Griffin House

Elle Tyler
Since his first independent release titled Upland in 2003, Singer/Songwriter and fellow Ohioan Griffin House has been on the rise. Born and raised in Springfield, Ohio, one might imagine the warmth and honesty of his music is a direct reflection of his roots. The success of Upland sparked attention from Vancouver based management and record label Nettwerk, resulting in the release of 2004’s Lost and Found. House has since moved on and added six more titles to his roster, the most recent being The Learner (2010). I got an opportunity to catch up with the talented and playfully humorous singer to discover more about what it’s like to be Griffin House:

AO: How did life in Nashville influence your songwriting and sound?

GH: I moved to Nashville because I knew a couple of good friends from college that were living here; I was having a particularly lonely-dark post college habitation in the ghetto of Philadelphia (he clarifies no disrespect to the rest of the “wonderful city”) It wasn’t a particularly joyous time, but I do think the heaviness of it may have deepened my artistic well in some way. I was really in love with Ryan Adams “Heartbreaker” and knew that was Nashville project. When I moved there in 2003 it was a very magical time; one of those feelings like you’re in the river of destiny that’s going to take you right where you know you’re going.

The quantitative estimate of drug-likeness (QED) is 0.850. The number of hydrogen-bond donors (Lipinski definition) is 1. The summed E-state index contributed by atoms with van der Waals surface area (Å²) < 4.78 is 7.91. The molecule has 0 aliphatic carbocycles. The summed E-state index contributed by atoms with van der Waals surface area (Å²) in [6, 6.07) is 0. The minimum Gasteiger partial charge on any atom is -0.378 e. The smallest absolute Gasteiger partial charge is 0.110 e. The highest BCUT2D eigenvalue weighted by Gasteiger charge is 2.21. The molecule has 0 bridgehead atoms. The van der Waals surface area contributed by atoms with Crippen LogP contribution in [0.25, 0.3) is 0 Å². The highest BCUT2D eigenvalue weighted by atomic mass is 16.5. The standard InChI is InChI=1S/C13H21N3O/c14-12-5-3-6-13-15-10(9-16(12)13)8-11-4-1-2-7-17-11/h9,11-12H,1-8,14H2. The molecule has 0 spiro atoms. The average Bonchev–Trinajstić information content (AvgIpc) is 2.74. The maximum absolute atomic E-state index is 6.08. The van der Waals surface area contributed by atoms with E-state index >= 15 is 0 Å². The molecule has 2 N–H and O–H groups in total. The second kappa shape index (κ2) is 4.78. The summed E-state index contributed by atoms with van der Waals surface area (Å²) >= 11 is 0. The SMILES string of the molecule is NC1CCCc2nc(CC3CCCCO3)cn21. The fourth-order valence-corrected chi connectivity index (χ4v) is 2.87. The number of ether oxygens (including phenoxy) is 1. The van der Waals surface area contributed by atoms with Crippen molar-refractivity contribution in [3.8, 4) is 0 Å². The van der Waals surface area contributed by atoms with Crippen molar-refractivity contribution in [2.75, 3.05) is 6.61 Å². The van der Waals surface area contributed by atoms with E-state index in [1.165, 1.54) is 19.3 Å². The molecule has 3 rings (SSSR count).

AO: Do you find it difficult to maintain the balance of a full time musician who is also a husband and new father?

GH: Well, I’m still practically a newlywed and brand new father; but my wife makes it easy for me. She really loves spending as much time as possible with the baby and she’s very independent. When in town together, we sometimes part ways in the morning and I don’t see her until dinner time because we have our own interests and things to do. It seems to work pretty well that way. I am finding the balance for my family and myself by choosing to go out for a week or so at a time instead of trying to tour the whole country at once; It’s a lot more manageable and healthy for me.

AO: Has the birth of your daughter had any effect on your songwriting?

GH: I don’t know if her birth has directly influenced my songwriting, but I think it has changed me for sure; so indirectly it has an affect on my writing. I guess life in general just feels a lot less about me; which is a freeing feeling. I don’t worry as much now that we have her here. It’s just easier and more peaceful to breathe for some reason.

AO: “The Guy Who Says Goodbye” is currently somewhat of a narrative in my own life- how does it feel to know your music can provide support and articulation in the lives of your listeners?

It’s very powerful and awe inspiring to know some of the songs that have come through me have been so special to people. There are a few of them that I feel I’ll be playing for the rest of my life and that makes me feel really grateful. I’m going to keep trying to play as much as I can so more people can hear them.

AO: Out of the ample high profile artists you’ve toured with, has anyone given you advice or memorable wisdom?

GH: Yeah, I’ll never forget when I was opening for his wife at the Paramount Theatre in Asbury Park, Bruce Springsteen said “You better make a set list, you’re in the big time now boy.”

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